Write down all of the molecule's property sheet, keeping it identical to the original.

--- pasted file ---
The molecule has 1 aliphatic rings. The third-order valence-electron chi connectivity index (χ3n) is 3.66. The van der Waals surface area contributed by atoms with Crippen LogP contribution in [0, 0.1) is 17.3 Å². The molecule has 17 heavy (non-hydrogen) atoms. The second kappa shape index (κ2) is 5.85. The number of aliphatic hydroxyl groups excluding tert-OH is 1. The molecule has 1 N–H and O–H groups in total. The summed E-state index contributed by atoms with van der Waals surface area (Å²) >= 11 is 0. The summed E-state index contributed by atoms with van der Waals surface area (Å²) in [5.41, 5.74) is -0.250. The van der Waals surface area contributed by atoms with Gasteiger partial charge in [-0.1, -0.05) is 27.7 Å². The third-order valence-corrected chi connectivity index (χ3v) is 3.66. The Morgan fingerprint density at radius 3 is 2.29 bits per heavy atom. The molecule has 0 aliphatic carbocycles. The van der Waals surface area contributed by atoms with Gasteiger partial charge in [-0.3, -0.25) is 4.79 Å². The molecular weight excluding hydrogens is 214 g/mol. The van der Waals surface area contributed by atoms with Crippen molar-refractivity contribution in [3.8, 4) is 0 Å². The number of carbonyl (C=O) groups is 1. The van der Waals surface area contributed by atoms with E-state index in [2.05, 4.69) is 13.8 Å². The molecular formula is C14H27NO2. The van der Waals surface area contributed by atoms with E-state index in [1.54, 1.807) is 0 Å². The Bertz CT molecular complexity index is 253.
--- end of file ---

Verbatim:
The molecule has 1 aliphatic rings. The third-order valence-electron chi connectivity index (χ3n) is 3.66. The van der Waals surface area contributed by atoms with Crippen LogP contribution in [0, 0.1) is 17.3 Å². The molecule has 17 heavy (non-hydrogen) atoms. The second kappa shape index (κ2) is 5.85. The number of aliphatic hydroxyl groups excluding tert-OH is 1. The molecule has 1 N–H and O–H groups in total. The summed E-state index contributed by atoms with van der Waals surface area (Å²) >= 11 is 0. The summed E-state index contributed by atoms with van der Waals surface area (Å²) in [5.41, 5.74) is -0.250. The van der Waals surface area contributed by atoms with Gasteiger partial charge in [-0.1, -0.05) is 27.7 Å². The third-order valence-corrected chi connectivity index (χ3v) is 3.66. The Morgan fingerprint density at radius 3 is 2.29 bits per heavy atom. The molecule has 0 aliphatic carbocycles. The van der Waals surface area contributed by atoms with Gasteiger partial charge in [-0.3, -0.25) is 4.79 Å². The molecular weight excluding hydrogens is 214 g/mol. The van der Waals surface area contributed by atoms with Crippen molar-refractivity contribution in [3.8, 4) is 0 Å². The number of carbonyl (C=O) groups is 1. The van der Waals surface area contributed by atoms with E-state index in [2.05, 4.69) is 13.8 Å². The molecular formula is C14H27NO2. The van der Waals surface area contributed by atoms with E-state index in [1.54, 1.807) is 0 Å². The Bertz CT molecular complexity index is 253.